Entity Tags: Lewis (“Scooter”) Libby, Richard Armitage, New York Times, Richard Cohen, Glenn Greenwald, Valerie Plame Wilson, Robert Novak, Patrick J. Fitzgerald

Timeline Tags: Niger Uranium and Plame Outing

Convicted felon Lewis Libby (see March 6, 2007) asks a federal appeals court to delay his incarceration (see June 14, 2007). Libby says that because his appeal (see April 13, 2007) has a good chance of success, he should not be required to serve any of his sentence. [CBS News, 1/25/2007]

Entity Tags: Lewis (“Scooter”) Libby

Timeline Tags: Niger Uranium and Plame Outing

Henry Waxman (D-CA), the chairman of the House Oversight Committee, writes to Vice President Cheney demanding an explanation for his decision not to comply with executive orders (see 2003). Cheney’s office, like other executive branch entities, is required to annually report on the amount of documents it is classifying, and how those documents are being kept secure. The annual requests are made in pursuance of an executive order, last updated by President Bush in 2003. The order states that it applies to any “entity within the executive branch that comes into the possession of classified information.” Cheney has justified the decision by saying that because the Vice President is also the president of the Senate, the vice president’s office is not strictly a part of the executive branch, and therefore is not subject to the president’s executive orders; he cites as evidence his Constitutional role as a tie breaker in the Senate. Waxman writes, “Your decision to exempt your office from the President’s order is problematic because it could place national security secrets at risk. It is also hard to understand given the history of security breaches involving officials in your office.” Waxman’s point is that, if Cheney’s office is not part of the executive branch, then it is not authorized to view many of the classified documents it routinely receives; therefore the viewing of these documents by Cheney and his officials constitutes a breach of security. Waxman writes, “I question both the legality and the wisdom of your actions. In May 2006, an official in your office [Leandro Aragoncillo] pled guilty to passing classified information to individuals in the Philippines [as part of a plot to overthrow President Gloria Macapagal Arroyo… Aragoncillo reportedly disclosed numerous secret and top secret documents to Philippine officials over several years while working in your office.… In March 2007, your former chief of staff, Lewis ‘Scooter’ Libby, was convicted of perjury, obstruction of justice, and false statements for denying his role in disclosing the identity of a covert CIA agent (see November 20, 2007). In July 2003, you reportedly instructed Mr. Libby to disclose information from a National lntelligence Estimate to Judith Miller, a former New York Times reporter. This record does not inspire confidence in how your office handles the nation’s most sensitive security information. Indeed, it would appear particularly irresponsible to give an office with your history of security breaches an exemption from the safeguards that apply to all other executive branch officials.… Your office may have the worst record in the executive branch for safeguarding classified information.” Waxman notes that Cheney’s office is notorious for declassifying information for purely political reasons, as in the Libby case. Waxman concludes, “Given this record, serious questions can be raised about both the legality and the advisability of exempting your office from the rules that apply to all other executive branch officials.” [Congress Committee On Oversight And Government Reform, 6/21/2007; New York Times, 6/22/2007] The next day, when asked what he believes about Cheney’s position, Senate Majority Leader Harry Reid will quip, “I always thought that he was president of this administration.” [Cox News Service, 6/22/2007] Five days later, Waxman will say, “I know the vice president wants to operate with unprecedented secrecy, but this is absurd. This order is designed to keep classified information safe. His argument is really that he’s not part of the executive branch, so he doesn’t have to comply.… He doesn’t have classified information because of his legislative function. It’s because of his executive function.” [New York Times, 6/22/2007]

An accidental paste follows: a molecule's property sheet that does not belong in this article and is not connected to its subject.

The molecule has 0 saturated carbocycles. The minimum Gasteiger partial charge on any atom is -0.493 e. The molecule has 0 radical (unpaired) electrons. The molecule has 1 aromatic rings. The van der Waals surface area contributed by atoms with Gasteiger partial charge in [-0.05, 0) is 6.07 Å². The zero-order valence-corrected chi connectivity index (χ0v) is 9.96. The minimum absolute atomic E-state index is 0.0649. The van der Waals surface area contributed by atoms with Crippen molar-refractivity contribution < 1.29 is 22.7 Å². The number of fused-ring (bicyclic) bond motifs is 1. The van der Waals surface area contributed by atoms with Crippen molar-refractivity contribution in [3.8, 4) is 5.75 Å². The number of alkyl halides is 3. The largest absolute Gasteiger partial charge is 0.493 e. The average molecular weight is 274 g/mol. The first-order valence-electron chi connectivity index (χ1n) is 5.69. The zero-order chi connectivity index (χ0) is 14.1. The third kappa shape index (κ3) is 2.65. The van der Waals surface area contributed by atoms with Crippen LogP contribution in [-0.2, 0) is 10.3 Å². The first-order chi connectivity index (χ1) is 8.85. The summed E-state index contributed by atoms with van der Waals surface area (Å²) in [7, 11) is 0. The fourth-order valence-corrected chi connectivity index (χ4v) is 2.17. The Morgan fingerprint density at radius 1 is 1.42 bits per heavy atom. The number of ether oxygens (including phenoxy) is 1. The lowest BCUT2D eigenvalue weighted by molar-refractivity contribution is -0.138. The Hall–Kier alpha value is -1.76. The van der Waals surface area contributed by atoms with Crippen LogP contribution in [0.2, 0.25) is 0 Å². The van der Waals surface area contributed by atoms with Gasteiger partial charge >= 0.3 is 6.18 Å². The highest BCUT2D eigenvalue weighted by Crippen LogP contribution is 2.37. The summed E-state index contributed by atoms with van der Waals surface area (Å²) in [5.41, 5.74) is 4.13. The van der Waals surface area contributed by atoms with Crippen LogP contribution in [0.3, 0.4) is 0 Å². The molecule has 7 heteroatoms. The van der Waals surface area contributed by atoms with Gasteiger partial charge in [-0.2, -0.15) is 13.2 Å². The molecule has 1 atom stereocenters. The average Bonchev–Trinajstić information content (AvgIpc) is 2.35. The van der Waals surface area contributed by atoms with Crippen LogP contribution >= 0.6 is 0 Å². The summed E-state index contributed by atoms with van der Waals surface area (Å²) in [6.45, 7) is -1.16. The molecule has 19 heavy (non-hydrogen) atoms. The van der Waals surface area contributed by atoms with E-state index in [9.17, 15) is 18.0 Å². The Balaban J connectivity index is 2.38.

Entity Tags: Richard (“Dick”) Cheney, Judith Miller, Information Security Oversight Office, Gloria Macapagal Arroyo, Harry Reid, Henry A. Waxman, Leandro Aragoncillo, Lewis (“Scooter”) Libby

Timeline Tags: Civil Liberties

House Democratic Caucus chairman Rahm Emanuel (D-IL) says that if Vice President Dick Cheney does not accept that his office is an “entity within the executive branch,” then taxpayers should not finance his executive expenses. Cheney has refused to comply with executive branch rules governing disclosure of classification procedures by claiming that the vice president is part of the legislative branch as well as the executive (see 2003). Cheney needs to make up his mind one way or the other, Emanuel says, and live with the consequences. Cheney spokeswoman Lea Ann McBride retorts that Emanuel “can either deal with the serious issues facing our country or create more partisan politics.” In response to a letter from Henry Waxman (D-CA), chairman of the House Oversight Committee, that charges Cheney with refusing to obey a 2003 executive order requiring that all executive offices detail the number of documents they classify or declassify (see June 21, 2007), President Bush has already said that reporting requirements do not cover either his office or Cheney’s. And McBride says that because of Bush’s decision, the question of whether the office is part of the executive or the legislative branch is irrelevant. “The executive order’s intent is to treat the vice president like the president, rather than like an agency” within the executive branch, McBride says. Many Democrats disagree. Senator Dianne Feinstein (D-CA) calls Cheney’s position “the height of arrogance,” and says Emanuel’s proposal “might not be a bad idea.” [USA Today, 6/24/2007]